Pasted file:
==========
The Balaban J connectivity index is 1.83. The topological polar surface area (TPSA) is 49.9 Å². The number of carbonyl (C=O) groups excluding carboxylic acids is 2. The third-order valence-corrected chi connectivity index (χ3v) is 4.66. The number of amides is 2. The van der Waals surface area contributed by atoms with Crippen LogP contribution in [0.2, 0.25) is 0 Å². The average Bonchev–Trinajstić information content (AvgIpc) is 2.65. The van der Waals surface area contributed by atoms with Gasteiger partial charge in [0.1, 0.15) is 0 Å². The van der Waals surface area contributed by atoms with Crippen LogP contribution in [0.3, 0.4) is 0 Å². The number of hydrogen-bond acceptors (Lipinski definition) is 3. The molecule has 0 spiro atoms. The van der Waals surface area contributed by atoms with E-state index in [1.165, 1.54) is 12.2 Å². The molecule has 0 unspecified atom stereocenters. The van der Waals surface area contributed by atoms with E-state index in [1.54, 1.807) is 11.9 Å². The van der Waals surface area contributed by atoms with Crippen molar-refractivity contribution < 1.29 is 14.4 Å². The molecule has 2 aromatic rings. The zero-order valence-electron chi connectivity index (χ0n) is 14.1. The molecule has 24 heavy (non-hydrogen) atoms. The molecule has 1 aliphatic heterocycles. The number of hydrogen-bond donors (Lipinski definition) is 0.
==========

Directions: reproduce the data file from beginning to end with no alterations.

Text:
The Balaban J connectivity index is 1.83. The topological polar surface area (TPSA) is 49.9 Å². The number of carbonyl (C=O) groups excluding carboxylic acids is 2. The third-order valence-corrected chi connectivity index (χ3v) is 4.66. The number of amides is 2. The van der Waals surface area contributed by atoms with Crippen LogP contribution in [0.2, 0.25) is 0 Å². The average Bonchev–Trinajstić information content (AvgIpc) is 2.65. The van der Waals surface area contributed by atoms with Gasteiger partial charge in [0.1, 0.15) is 0 Å². The van der Waals surface area contributed by atoms with Crippen LogP contribution in [0.3, 0.4) is 0 Å². The number of hydrogen-bond acceptors (Lipinski definition) is 3. The molecule has 0 spiro atoms. The van der Waals surface area contributed by atoms with E-state index in [1.165, 1.54) is 12.2 Å². The molecule has 0 unspecified atom stereocenters. The van der Waals surface area contributed by atoms with E-state index in [1.54, 1.807) is 11.9 Å². The van der Waals surface area contributed by atoms with Crippen molar-refractivity contribution < 1.29 is 14.4 Å². The molecule has 2 aromatic rings. The zero-order valence-electron chi connectivity index (χ0n) is 14.1. The molecule has 24 heavy (non-hydrogen) atoms. The molecule has 1 aliphatic heterocycles. The number of hydrogen-bond donors (Lipinski definition) is 0.